Three win Gates Scholarships

Adam Miller

Two MIT seniors and an MIT alumna have been chosen from among more than 500 applicants to receive 2006 Gates Cambridge Scholarships.

Founded in 2001, the Gates Cambridge Scholarships have joined three older foundations -- the Rhodes, Marshall and Churchill Scholarships -- in providing intensely competitive opportunities for the most talented U.S. students to pursue postgraduate study in the English-speaking countries of Europe.

Seniors Adam Miller and Vivek Venkatachalam and alumna Amparo Flores (M.Eng. 1998) will begin postgraduate study at Cambridge University in England next September.

Miller, who is from Evanston, Ill., is a double major in physics and theater. He began a research project last year at MIT's Kavli Institute for Astrophysics and Space Research on extra-galactic quasi-stellar objects using spectroscopic data obtained from the Hubble space telescope.

An actor who frequently appears in MIT theater productions, Miller directs the improvisational theater company Roadkill Buffet and has co-founded similar troupes in the Chicago area that focus on themes of racial injustice.

Miller was selected as a Burchard Scholar in the School of Humanities, Arts and Social Sciences in 2004. He plans to purse a Ph.D. degree in astrophysics at Cambridge University's Institute of Astronomy.

Venkatachalam, who is from Berkeley Heights, N.J., is a double major in physics and electrical engineering, with minors in economics and mathematics. He is interested in investigating fractional quantum Hall effect systems as potential vehicles for quantum computing.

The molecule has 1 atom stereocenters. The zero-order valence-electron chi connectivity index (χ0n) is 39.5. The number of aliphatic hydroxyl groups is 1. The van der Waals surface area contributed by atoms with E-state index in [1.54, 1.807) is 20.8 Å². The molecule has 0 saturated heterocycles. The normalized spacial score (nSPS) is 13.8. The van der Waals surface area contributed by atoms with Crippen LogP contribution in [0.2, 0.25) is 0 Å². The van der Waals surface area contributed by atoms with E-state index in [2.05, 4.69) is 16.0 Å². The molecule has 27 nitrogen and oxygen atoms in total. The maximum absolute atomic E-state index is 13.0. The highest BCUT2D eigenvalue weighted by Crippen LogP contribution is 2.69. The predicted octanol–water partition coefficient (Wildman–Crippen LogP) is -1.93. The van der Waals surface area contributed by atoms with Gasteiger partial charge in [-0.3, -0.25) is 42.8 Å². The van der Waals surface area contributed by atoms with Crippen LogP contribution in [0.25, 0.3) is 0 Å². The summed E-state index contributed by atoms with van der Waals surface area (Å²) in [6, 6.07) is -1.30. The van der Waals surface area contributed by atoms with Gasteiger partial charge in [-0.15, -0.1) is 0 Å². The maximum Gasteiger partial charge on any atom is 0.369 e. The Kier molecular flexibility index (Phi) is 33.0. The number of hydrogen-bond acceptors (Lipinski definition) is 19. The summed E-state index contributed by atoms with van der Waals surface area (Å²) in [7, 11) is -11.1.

As a Gates Scholar, he will pursue two successive programs at Cambridge University, beginning with Part III of the Mathematics Tripos and continuing with research in the Quantum Matter Group at the Cavendish Laboratory. He has been involved already in four different research projects, at Bell Labs and in three different laboratories at MIT, one of which involved spending a month at the Super-Kamiokande Cerenkov detector in western Japan. Venkatachalam was ranked nationally in both the Siemens-Westinghouse and Intel Talent Search science competitions and is a Barry Goldwater Scholarship recipient.

Flores, who is currently employed as a water-quality engineer in Livermore, Calif., received the B.S. degree in environmental engineering science cum laude from the University of California at Berkeley in 1996 and the M.Eng. degree in environmental and water-quality engineering from MIT in 1998. She will pursue a Ph.D. in ecological sanitation for urban settings in the Centre for Sustainable Development at Cambridge.

The Gates Cambridge Scholarships were founded with a $210 million grant from the Bill and Melinda Gates Foundation and have become the most international of all the major scholarship program awards. Since the program's inception, 526 students from 72 countries have been awarded scholarships for one to four years of study at Cambridge University. This year, 552 applicants competed for the 40 scholarships awarded to U.S. students.

A version of this article appeared in MIT Tech Talk on March 15, 2006 (download PDF).

Topics: Awards, honors and fellowships, Students

Back to the top